Popular Computing Weekly Vol 4 No 23 - 6-12 June 1985

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Publication Date : 6th June 1985 to 12th June 1985

Publication Contents :

Page Item
1 Sinclair seeks 15 finance and may sell C5 company [News Item]
Sinclair Research has run into financial trouble for the first time in its six year history. It confirmed last week that it hope to raise between 10 million and 15 million from industrial or other sources to rescue the company.
1 Amstrad vies with Atari at Chicago exhibition [News Item]
The computer exhibition at the summer Consumer Electronics Show in Chicago from June 2-5, was the smallest for five years.
1 Dixons to bundle Sinclair TV and Spectrum [News Item]
The high street chain store Dixons is to sell an unusual bundling package featuring the Sinclair Spectrum Plus.
4 Release date for Cauldron from Palace [News Item]
Palace software has, after some delay, named a release date for Cauldron on the Spectrum. The Spectrum version will now be available from June 14, at 7.99.
4 From Hampstead to terror at the seaside [News Item]
The programming duo responsible for Hampstead, Peter Jones and Trevor Lever are now developing Hampstead's follow-up, Terrormolinos.
4 CBM announces more "bundles" [News Item]
Commodore has announced further bundling deals on its products, following the decision to package the Commodore 64 as a "starter" pack with C2N and "International Soccer" (see "Popular Computing Weekly", 30 May).
6 Atari's 520 STs arrive in the UK [News Item]
The first 520 ST machines will reach the shops in limited numbers this month.
6 Spectrums discounted for export market [News Item]
Sinclair manufacturer Timex has apparently been selling Spectrums itself for export through Cheshire based Zeta Services.
6 Amstrad light pen from DK [News Item]
DK'Tronics has announced a lightpen for the Amstrad, designed by ex-Currah employee Mark Anson and Graham Pointer.
11 Street Life - Man of letters - Interview with Robin Thompson of Tasman Software [Interview]
John Cook
My guess is that until recently, you could split home computer owners into two main groups: Buffs and Game Players.
17 Hardware Review - Enterprise 128 [Review]
John Cochrane
The Enterprise 64 finally appeared just before last Christmas priced at 250 (reviewed Vol 4 No 1), and was received cautiously by all. In terms of specifications the Enterprise is difficult to fault offering very good screen display capabilities, good sound and an advanced though very slow Basic.
18 Star Game - Amstrad - Invasion: The fate of the Earth lies in your hands - can you thwart the Zygontian Invasion? [Type-In Listing]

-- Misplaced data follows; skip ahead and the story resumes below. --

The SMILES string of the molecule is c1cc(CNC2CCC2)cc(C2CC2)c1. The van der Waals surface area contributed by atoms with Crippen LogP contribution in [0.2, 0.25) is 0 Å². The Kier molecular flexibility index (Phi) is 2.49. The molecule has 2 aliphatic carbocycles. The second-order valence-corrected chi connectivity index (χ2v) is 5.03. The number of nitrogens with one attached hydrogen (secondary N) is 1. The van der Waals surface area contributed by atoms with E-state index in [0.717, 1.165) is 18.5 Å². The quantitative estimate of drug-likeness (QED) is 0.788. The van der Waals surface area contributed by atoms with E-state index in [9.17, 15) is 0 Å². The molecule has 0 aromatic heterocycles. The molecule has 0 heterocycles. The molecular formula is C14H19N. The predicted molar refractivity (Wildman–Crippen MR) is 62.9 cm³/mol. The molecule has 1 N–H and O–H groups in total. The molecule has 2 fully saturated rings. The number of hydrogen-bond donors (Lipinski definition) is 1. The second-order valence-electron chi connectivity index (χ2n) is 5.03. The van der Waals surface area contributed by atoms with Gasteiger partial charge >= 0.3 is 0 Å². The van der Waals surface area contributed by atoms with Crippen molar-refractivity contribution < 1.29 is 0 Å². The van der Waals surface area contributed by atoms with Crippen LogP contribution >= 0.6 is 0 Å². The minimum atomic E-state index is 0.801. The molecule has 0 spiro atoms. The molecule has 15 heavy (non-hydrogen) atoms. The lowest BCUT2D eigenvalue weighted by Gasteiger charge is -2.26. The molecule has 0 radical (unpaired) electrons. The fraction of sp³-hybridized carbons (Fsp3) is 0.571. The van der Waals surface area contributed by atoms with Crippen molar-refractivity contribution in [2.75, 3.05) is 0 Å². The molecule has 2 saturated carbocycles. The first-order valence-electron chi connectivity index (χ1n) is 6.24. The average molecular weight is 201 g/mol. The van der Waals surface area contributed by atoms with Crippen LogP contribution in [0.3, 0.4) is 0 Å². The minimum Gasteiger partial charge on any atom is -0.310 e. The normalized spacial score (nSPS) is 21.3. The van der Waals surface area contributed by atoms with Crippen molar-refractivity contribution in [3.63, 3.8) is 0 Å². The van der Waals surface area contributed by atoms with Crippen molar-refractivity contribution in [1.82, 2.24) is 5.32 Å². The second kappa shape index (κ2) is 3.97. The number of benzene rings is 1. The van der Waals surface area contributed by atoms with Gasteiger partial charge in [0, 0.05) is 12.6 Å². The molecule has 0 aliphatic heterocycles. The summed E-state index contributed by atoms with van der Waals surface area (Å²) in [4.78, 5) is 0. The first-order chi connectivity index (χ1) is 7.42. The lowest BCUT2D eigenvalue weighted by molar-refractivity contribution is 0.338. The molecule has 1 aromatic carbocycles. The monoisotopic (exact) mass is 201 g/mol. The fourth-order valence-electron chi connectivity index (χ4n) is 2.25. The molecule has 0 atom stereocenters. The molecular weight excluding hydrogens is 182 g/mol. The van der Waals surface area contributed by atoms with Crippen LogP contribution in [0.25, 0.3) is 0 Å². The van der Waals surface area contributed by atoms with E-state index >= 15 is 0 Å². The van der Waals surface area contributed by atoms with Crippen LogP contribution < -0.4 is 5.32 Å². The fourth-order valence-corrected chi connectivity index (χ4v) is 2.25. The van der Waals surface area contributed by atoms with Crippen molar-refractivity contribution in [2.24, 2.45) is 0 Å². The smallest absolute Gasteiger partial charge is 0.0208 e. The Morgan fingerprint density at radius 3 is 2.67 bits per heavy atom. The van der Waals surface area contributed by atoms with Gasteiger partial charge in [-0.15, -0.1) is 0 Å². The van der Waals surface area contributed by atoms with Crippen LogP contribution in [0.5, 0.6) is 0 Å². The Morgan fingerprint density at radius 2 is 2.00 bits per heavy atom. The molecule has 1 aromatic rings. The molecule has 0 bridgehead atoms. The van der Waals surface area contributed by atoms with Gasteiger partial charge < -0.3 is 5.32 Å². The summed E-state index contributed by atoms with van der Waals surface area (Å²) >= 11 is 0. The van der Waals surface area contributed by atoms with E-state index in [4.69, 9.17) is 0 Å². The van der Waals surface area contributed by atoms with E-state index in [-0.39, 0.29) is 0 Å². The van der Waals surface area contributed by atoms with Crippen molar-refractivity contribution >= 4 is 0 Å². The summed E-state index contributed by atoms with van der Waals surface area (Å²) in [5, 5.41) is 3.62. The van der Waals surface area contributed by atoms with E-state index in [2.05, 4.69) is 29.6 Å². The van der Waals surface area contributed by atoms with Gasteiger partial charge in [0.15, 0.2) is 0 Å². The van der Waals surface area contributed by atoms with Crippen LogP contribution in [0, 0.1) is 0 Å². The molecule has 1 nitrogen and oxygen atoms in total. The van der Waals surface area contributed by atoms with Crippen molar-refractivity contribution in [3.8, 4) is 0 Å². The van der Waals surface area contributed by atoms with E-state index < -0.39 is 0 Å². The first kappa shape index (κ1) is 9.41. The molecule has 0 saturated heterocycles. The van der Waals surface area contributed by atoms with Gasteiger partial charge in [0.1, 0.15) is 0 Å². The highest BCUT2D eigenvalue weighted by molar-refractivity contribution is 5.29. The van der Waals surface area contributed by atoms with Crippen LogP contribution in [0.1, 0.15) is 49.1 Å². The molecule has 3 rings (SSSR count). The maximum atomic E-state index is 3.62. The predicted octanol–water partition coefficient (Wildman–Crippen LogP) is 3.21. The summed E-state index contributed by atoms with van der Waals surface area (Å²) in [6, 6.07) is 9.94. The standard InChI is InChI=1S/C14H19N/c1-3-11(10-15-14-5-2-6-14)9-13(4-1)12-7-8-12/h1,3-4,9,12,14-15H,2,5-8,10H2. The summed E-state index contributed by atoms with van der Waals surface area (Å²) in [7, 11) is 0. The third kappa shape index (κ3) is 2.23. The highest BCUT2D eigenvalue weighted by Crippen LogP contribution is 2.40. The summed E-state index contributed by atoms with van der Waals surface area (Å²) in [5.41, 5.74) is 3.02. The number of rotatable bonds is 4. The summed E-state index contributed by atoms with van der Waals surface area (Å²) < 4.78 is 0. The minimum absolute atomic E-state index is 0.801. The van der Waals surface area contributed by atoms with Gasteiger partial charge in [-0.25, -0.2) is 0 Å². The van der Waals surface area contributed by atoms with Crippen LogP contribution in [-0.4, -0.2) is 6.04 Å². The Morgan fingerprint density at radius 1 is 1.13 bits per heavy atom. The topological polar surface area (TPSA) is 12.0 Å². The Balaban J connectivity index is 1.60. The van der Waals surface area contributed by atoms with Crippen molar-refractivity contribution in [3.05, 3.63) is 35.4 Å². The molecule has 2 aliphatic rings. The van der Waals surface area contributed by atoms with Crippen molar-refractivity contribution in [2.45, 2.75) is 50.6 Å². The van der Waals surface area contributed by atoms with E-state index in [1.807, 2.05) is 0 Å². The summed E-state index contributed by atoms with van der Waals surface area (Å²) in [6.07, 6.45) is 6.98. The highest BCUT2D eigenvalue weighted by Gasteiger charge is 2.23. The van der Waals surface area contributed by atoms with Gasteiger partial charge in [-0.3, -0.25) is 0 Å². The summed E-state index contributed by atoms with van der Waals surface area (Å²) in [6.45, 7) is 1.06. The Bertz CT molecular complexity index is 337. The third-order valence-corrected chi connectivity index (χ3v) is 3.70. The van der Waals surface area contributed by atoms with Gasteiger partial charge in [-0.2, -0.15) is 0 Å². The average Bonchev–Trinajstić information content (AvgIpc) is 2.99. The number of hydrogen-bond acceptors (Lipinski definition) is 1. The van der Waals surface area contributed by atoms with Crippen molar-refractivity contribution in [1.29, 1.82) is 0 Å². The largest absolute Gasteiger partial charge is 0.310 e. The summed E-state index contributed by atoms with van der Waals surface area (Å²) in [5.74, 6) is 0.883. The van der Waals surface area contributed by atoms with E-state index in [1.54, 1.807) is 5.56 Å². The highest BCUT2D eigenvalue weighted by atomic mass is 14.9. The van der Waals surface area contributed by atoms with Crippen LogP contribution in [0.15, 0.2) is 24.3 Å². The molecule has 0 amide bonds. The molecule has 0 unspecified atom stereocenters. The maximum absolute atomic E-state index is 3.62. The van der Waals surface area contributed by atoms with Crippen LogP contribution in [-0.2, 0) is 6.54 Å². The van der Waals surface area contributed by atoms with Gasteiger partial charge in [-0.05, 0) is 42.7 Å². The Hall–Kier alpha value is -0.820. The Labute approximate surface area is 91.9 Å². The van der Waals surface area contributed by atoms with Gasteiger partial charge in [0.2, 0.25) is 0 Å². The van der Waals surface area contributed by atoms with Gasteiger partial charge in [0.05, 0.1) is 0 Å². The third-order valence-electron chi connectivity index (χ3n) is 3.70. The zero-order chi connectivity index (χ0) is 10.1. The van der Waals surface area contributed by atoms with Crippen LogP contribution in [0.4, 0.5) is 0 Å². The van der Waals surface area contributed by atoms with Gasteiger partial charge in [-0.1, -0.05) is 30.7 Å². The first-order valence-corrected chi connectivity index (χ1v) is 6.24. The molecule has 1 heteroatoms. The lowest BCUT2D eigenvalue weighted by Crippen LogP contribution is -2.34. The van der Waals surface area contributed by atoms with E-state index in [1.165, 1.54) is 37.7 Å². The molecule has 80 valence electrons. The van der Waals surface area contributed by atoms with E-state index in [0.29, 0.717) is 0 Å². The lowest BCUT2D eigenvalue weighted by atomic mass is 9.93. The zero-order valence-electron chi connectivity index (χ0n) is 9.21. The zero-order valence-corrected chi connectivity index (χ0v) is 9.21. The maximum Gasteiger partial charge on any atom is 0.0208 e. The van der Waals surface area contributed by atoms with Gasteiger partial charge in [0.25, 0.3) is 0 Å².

D. L. Lau
There are three phases to this game. First you must shoot down the Aliens as they swoop towards your space craft. After this you must face the Command ship. Finally, in Phase Three, you dock with your Mothership.
21 Going for a song - sing-a-long with this music-making program for the Spectrum 48K [Type-In Listing]
John De Rivaz
Music notation is not particularly easy to master, and indeed evolved for instruments very different to the Spectrum's Beep. However, all the Beep need to be told is the frequency of the note and its duration.
24 Equitable solutions - a powerful equation solver for the Sinclair QL [Type-In Listing]
Jeff Tope
If you have ever sat down and tried to solve an equation, or a set of simultaneous equations, then this program might be what you wanted.
27 An unbroken run - a short assembly language routine to disable the Break key on the BBC B [Type-In Listing]
Joe Pritchard
It is well known that the Break key can be partially disabled on the BBC computer by the *Key 10 command. In this short routine I present a possible solution to the problem of Control / Break being used to stop a running Basic program.
28 Lost and found - retrieve those bad loads on the Commodore 64 with this useful routine [Type-In Listing]
Geoff Hato
When using Basic, typing the word New doesn't actually erase the current text in memory, it just resets some system pointers. It would be nice to have an Old command which would recover this text.
46 Ziggurat - Political leanings [Article]
John Minson
Have you questioned the politics of your micro recently? No, not the Party Politics (capital "P") of the true blue, Tory BBC; the socialist Amstrad (a monitor for everyman); or the SDP Spectrum (a little of each political colour). I mean the more oblique political leanings of those innocuous little boxes and their sub-culture of paraphernalia and peripherals.

Creator : Sunshine Publications Ltd

This exhibit has a reference ID of CH28794. Please quote this reference ID in any communication with the Centre for Computing History.
Article: Popular Computing Weekly Vol 4 No 23 - 6-12 June 1985

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